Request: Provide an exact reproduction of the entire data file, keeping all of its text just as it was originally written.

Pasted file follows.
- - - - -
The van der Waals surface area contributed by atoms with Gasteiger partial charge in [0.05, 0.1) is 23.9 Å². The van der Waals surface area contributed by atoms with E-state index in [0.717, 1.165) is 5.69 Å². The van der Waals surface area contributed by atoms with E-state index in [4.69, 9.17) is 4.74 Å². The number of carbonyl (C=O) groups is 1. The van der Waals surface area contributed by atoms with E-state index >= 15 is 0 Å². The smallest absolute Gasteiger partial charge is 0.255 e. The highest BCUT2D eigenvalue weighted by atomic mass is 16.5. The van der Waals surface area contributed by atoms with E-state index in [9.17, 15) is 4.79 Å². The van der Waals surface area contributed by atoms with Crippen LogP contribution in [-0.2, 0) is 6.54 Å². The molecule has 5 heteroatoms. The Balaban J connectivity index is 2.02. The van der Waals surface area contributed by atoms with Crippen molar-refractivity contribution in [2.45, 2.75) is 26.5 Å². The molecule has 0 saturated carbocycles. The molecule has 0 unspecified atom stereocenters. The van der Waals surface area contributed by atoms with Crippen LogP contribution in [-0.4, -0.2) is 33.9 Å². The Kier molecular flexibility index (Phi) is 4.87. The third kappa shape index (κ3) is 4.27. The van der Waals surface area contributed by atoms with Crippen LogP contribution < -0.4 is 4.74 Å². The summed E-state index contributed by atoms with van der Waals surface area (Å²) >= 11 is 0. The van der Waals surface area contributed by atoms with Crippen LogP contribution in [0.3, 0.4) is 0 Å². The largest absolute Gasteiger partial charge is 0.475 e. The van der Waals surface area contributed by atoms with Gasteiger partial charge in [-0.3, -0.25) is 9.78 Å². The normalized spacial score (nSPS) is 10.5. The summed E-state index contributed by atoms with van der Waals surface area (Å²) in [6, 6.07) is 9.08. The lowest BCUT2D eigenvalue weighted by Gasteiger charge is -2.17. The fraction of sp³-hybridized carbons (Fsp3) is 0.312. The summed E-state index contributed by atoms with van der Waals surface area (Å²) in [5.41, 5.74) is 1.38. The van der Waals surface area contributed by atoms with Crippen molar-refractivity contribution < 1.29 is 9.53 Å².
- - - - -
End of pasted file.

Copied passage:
The van der Waals surface area contributed by atoms with Gasteiger partial charge in [0.05, 0.1) is 23.9 Å². The van der Waals surface area contributed by atoms with E-state index in [0.717, 1.165) is 5.69 Å². The van der Waals surface area contributed by atoms with E-state index in [4.69, 9.17) is 4.74 Å². The number of carbonyl (C=O) groups is 1. The van der Waals surface area contributed by atoms with E-state index >= 15 is 0 Å². The smallest absolute Gasteiger partial charge is 0.255 e. The highest BCUT2D eigenvalue weighted by atomic mass is 16.5. The van der Waals surface area contributed by atoms with E-state index in [9.17, 15) is 4.79 Å². The van der Waals surface area contributed by atoms with Crippen LogP contribution in [-0.2, 0) is 6.54 Å². The molecule has 5 heteroatoms. The Balaban J connectivity index is 2.02. The van der Waals surface area contributed by atoms with Crippen molar-refractivity contribution in [2.45, 2.75) is 26.5 Å². The molecule has 0 saturated carbocycles. The molecule has 0 unspecified atom stereocenters. The van der Waals surface area contributed by atoms with Crippen LogP contribution in [-0.4, -0.2) is 33.9 Å². The Kier molecular flexibility index (Phi) is 4.87. The third kappa shape index (κ3) is 4.27. The van der Waals surface area contributed by atoms with Crippen LogP contribution < -0.4 is 4.74 Å². The summed E-state index contributed by atoms with van der Waals surface area (Å²) >= 11 is 0. The van der Waals surface area contributed by atoms with Crippen LogP contribution in [0.3, 0.4) is 0 Å². The largest absolute Gasteiger partial charge is 0.475 e. The van der Waals surface area contributed by atoms with Gasteiger partial charge in [-0.3, -0.25) is 9.78 Å². The normalized spacial score (nSPS) is 10.5. The summed E-state index contributed by atoms with van der Waals surface area (Å²) in [6, 6.07) is 9.08. The lowest BCUT2D eigenvalue weighted by Gasteiger charge is -2.17. The fraction of sp³-hybridized carbons (Fsp3) is 0.312. The summed E-state index contributed by atoms with van der Waals surface area (Å²) in [5.41, 5.74) is 1.38. The van der Waals surface area contributed by atoms with Crippen molar-refractivity contribution < 1.29 is 9.53 Å².